I’m learning to say ‘no’ to lending my books. But it’s not easy to say no – I don’t want a friend or family member to feel offended or think I’m being selfish for not wanting to lend them. Books shouldn’t be the cause of sour relations between individuals… but honestly, after all the bad experiences I’ve had with lending, I’d rather purchase the book of interest for a friend, instead of loaning my copy.

How about you all:

Do you let people borrow your books? Are you attached to the physical books you own? Have you had similar instances where loved ones misplace or ‘abuse’ your cherished books? How would you tell others that you don’t usually lend out your books?

I’d love to hear your opinions, experiences and tips on your book lending policy!


By the way, I’m currently (slowly) reading Jhumpa Lahiri’s latest novel: In Other Words. It’s very passionate thus far!

I also attended a book reading for Elnathan John last weekend (he was shortlisted twice for the Caine Prize) and I purchased his debut novel – Born On A Tuesday, as well as Fela: This Bitch of a Life by Carlos Moore which I spotted at the bookstore where the reading was being held (Vidya Bookstore; Accra). I hope to enjoy them during summer break!

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Image via my Instagram: @AwoDeee

And the 2015 Caine Prize winner is… Namwali Serpell!

A big congratulations to Zambia’s Namwali Serpell for winning the 2015 Caine Prize for African Writing!!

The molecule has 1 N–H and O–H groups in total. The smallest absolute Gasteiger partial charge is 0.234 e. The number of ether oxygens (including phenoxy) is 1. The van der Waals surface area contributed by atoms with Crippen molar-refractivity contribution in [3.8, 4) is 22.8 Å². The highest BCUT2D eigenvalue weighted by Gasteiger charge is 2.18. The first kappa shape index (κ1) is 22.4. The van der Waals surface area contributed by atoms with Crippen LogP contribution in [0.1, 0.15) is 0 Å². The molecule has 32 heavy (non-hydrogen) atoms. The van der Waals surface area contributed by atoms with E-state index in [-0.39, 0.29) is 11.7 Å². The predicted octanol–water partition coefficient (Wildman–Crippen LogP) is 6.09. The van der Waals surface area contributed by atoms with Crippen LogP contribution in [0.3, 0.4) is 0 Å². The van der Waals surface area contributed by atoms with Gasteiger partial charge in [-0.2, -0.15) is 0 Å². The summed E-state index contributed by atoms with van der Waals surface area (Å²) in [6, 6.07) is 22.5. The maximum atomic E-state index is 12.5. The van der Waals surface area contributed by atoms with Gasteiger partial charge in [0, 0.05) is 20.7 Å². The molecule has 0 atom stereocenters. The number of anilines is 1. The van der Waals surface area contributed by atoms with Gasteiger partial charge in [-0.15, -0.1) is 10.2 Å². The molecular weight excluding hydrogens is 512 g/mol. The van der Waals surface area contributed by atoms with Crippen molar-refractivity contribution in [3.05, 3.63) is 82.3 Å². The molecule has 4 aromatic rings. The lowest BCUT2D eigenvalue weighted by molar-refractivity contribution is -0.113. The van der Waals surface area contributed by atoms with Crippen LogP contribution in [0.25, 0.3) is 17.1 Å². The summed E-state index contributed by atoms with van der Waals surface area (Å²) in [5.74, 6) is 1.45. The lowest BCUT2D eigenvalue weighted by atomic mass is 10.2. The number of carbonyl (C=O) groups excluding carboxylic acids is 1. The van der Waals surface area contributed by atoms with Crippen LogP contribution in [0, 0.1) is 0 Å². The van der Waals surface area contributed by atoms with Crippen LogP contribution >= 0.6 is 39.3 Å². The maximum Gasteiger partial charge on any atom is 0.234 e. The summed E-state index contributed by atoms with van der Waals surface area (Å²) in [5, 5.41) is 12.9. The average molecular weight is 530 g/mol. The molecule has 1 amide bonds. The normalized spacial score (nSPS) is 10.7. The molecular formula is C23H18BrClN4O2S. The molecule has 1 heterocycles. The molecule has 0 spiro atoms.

Namwali Serpell is the 16th winner of the Caine Prize, which is recognized as Africa’s leading literary award for short stories. The winner was announced last night at a dinner held at the Weston Library, Oxford, England for all the shortlisted candidates.

Namwali Serpell won the £10,000 prize for her short story, ‘The Sack’. Initially I was miffed at how this year’s shortlist was more or less a dichotomy between South Africa and Nigeria, with one story from Zambia. Even though I was more in love with Elnathan’s story ‘Flying‘, I’m happy Zambia won this for once! I look forward to more of Serpell’s work in the future. Her short story, ‘The Sack’ can also be found in the Africa39 anthology which was published in October of last year (2014). Check out Africa39 to read more new short stories by young African writers, under the age of 39!

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 Read ‘The Sack’ by Namwali Serpell – here

And the 2014 Caine Prize winner is… Okwiri Oduor!

A big congratulations to Kenya’s Okwiri Oduor for winning the 2014 Caine Prize for African Writing!!

Okwiri Oduor is the 15th winner of the Caine Prize, which is recognized as Africa’s leading literary award for short stories.

The winner was announced last night at a dinner held at the Bodleian Library in Oxford, England for all the shortlisted candidates.

Okwiri Oduor won the £10,000 prize for her short story, ‘My Father’s Head’. In the short story, the narrator deals with the loss of her father and tries to recollect buried memories of him. Even though the story is laden with issues of loneliness, mourning and sadness, its actually quite moving and has a courageous outlook on loss/death. Oduor is currently working on her debut novel and I can’t wait to read more of her work in the near future!

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 Read ‘My Father’s Head’ by Okwiri Oduor – here